New information has been found about the stone house of the fur trader Benjamin F. Baker, located above Coldwater Spring from the 1830s to the 1850s. The house, which was the site of many firsts in Minnesota history, was destroyed by fire in March 1860. The new information shows that the house was built as early as 1836, prior to the Henry H. Sibley house in Mendota, which makes the Baker House the first recorded private residence made of stone in Minnesota. It later housed other traders, merchants, missionaries, a hotel, and the first public school in the region of Minnesota (in 1837-38).
The site of the Baker House is on a hill just to the west of Coldwater Spring on the Bureau of Mines-Twin Cities campus property. It is likely that it was located near the current site of the long metal building known as Building 11. Missionary Samuel Pond stated that the Baker House was the “first stone house erected in Minnesota except those belonging to the Government.” On the other hand, Henry H. Sibley, in his later years, stated that his own house in Mendota was “the first and oldest private residence, in all of Minnesota, and Dakota,” though he may have meant that it was the first such residence still standing.
The new information about the Baker house comes from notes taken by the French geographer and mapmaker Joseph Nicollet, who, on October 10, 1836 visited Coldwater Spring at mid-day to take some barometric readings, first near Benjamin F. Baker’s trading post, above the spring and the stream that flowed from it. Then he climbed up to the “summit of the hill on which is the new house (built of stone) of Mr. Baker.” On the same occasion Nicollet noted other information on the spring and the area around it. He noted that the “the beautiful spring [la belle Fontaine] at Mr. Baker’s, has a temerature of 46 [degrees], while that of the air was 56 [degrees] today at 2.” He also noted the formation of the ground above the spring, stating that “the deposit of sand which forms the summit of this hill and which rests on the limestone formation which begins at the level of the spring [fontaine] of Mr. Baker is 18 feet thick, the first layer made of limestone mixed with shells, the second without shells. The whole rest of the height from the level of the stream is filled with sand.”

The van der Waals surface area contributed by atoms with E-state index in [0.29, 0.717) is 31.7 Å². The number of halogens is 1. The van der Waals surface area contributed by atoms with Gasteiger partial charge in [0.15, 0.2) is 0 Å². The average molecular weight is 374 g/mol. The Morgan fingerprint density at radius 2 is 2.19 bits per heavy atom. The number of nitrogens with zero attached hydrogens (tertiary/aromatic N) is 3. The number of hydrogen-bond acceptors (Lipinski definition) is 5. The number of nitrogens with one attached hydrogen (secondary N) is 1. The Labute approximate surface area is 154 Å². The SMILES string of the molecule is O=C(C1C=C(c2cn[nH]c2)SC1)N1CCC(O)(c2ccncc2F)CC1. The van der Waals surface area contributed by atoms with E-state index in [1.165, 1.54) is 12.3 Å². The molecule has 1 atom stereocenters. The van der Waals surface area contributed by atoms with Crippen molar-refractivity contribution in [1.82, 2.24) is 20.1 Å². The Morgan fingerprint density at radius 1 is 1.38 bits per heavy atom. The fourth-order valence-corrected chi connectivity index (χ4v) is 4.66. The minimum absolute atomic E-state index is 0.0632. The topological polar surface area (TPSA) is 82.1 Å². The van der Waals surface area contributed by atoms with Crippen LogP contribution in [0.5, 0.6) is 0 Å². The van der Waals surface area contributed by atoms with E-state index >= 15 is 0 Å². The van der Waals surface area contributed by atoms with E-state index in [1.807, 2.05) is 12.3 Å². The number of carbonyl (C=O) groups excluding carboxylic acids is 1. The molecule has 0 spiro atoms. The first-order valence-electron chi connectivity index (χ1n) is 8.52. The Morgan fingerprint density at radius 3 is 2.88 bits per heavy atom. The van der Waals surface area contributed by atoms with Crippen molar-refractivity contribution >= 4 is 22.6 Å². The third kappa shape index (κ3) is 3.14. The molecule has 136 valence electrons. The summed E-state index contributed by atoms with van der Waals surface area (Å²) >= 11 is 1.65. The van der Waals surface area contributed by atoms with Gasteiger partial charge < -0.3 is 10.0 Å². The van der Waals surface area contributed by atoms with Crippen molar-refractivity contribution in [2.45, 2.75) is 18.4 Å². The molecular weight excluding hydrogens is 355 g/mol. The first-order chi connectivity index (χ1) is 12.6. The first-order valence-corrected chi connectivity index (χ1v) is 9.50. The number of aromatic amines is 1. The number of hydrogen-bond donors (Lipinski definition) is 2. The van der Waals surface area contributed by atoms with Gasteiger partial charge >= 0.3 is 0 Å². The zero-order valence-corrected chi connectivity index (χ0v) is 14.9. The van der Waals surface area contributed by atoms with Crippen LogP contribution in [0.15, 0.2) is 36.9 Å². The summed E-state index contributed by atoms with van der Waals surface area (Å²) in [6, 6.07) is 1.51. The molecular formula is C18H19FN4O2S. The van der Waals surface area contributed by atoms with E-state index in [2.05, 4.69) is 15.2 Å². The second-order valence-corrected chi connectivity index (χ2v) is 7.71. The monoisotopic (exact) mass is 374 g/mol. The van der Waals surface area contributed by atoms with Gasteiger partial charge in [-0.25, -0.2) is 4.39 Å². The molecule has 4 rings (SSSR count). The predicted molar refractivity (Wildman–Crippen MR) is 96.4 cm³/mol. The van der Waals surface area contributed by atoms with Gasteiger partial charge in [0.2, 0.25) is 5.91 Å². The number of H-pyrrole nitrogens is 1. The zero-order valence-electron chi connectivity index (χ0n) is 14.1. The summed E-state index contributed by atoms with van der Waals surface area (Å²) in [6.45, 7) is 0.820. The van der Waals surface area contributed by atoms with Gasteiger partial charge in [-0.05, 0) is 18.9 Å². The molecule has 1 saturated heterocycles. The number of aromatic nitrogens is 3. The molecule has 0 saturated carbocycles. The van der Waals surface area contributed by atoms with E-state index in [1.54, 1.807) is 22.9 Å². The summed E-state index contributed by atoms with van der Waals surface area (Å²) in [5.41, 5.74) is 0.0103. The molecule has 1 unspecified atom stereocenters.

One of the failures of the archaeological survey done on the Bureau of Mines property in 2000 was that it provided no new information about the location of the Baker House. The later historical study done for the Park Service around the same time discussed the later history of the house, but there is a great deal more information available about the house’s history and important events that occurred there. In the weeks ahead we will put more of this information online.
Note: The date of the destruction of the Baker House was supplied by Bruce McKenzie, who has been doing a great deal of new research on the later history of the house.